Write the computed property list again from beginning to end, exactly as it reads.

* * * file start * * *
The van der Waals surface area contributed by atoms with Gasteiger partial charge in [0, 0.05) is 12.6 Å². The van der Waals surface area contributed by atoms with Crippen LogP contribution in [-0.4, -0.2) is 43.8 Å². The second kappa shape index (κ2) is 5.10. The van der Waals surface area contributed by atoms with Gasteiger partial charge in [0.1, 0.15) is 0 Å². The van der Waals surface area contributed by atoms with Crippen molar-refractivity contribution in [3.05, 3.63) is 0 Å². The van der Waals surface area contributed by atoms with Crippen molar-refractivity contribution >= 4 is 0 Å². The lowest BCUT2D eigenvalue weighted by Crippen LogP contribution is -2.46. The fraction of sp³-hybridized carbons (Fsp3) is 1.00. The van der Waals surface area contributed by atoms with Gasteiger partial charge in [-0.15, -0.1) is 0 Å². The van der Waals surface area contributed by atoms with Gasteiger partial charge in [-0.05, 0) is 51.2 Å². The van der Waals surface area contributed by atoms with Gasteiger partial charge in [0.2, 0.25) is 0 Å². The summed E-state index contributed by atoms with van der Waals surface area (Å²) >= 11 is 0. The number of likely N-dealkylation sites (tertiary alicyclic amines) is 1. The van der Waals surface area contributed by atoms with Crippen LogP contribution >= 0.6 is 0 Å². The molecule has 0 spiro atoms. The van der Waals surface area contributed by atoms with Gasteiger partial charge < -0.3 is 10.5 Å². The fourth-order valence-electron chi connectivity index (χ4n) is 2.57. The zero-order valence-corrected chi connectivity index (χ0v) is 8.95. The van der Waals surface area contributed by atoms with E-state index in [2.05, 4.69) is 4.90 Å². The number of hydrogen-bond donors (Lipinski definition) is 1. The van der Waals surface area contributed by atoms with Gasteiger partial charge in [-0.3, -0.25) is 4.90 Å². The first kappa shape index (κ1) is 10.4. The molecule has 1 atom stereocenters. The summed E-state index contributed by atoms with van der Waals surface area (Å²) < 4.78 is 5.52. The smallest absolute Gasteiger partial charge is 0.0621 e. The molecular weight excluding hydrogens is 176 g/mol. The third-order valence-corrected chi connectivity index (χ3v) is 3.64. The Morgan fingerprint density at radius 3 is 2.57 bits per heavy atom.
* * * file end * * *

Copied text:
The van der Waals surface area contributed by atoms with Gasteiger partial charge in [0, 0.05) is 12.6 Å². The van der Waals surface area contributed by atoms with Crippen LogP contribution in [-0.4, -0.2) is 43.8 Å². The second kappa shape index (κ2) is 5.10. The van der Waals surface area contributed by atoms with Gasteiger partial charge in [0.1, 0.15) is 0 Å². The van der Waals surface area contributed by atoms with Crippen molar-refractivity contribution in [3.05, 3.63) is 0 Å². The van der Waals surface area contributed by atoms with Crippen molar-refractivity contribution >= 4 is 0 Å². The lowest BCUT2D eigenvalue weighted by Crippen LogP contribution is -2.46. The fraction of sp³-hybridized carbons (Fsp3) is 1.00. The van der Waals surface area contributed by atoms with Gasteiger partial charge in [-0.15, -0.1) is 0 Å². The van der Waals surface area contributed by atoms with Gasteiger partial charge in [-0.05, 0) is 51.2 Å². The van der Waals surface area contributed by atoms with Gasteiger partial charge in [0.2, 0.25) is 0 Å². The summed E-state index contributed by atoms with van der Waals surface area (Å²) >= 11 is 0. The number of likely N-dealkylation sites (tertiary alicyclic amines) is 1. The van der Waals surface area contributed by atoms with Crippen LogP contribution >= 0.6 is 0 Å². The molecule has 0 spiro atoms. The van der Waals surface area contributed by atoms with Gasteiger partial charge < -0.3 is 10.5 Å². The fourth-order valence-electron chi connectivity index (χ4n) is 2.57. The zero-order valence-corrected chi connectivity index (χ0v) is 8.95. The van der Waals surface area contributed by atoms with E-state index in [2.05, 4.69) is 4.90 Å². The number of hydrogen-bond donors (Lipinski definition) is 1. The van der Waals surface area contributed by atoms with Gasteiger partial charge in [-0.3, -0.25) is 4.90 Å². The first kappa shape index (κ1) is 10.4. The molecule has 1 atom stereocenters. The summed E-state index contributed by atoms with van der Waals surface area (Å²) < 4.78 is 5.52. The smallest absolute Gasteiger partial charge is 0.0621 e. The molecular weight excluding hydrogens is 176 g/mol. The third-order valence-corrected chi connectivity index (χ3v) is 3.64. The Morgan fingerprint density at radius 3 is 2.57 bits per heavy atom.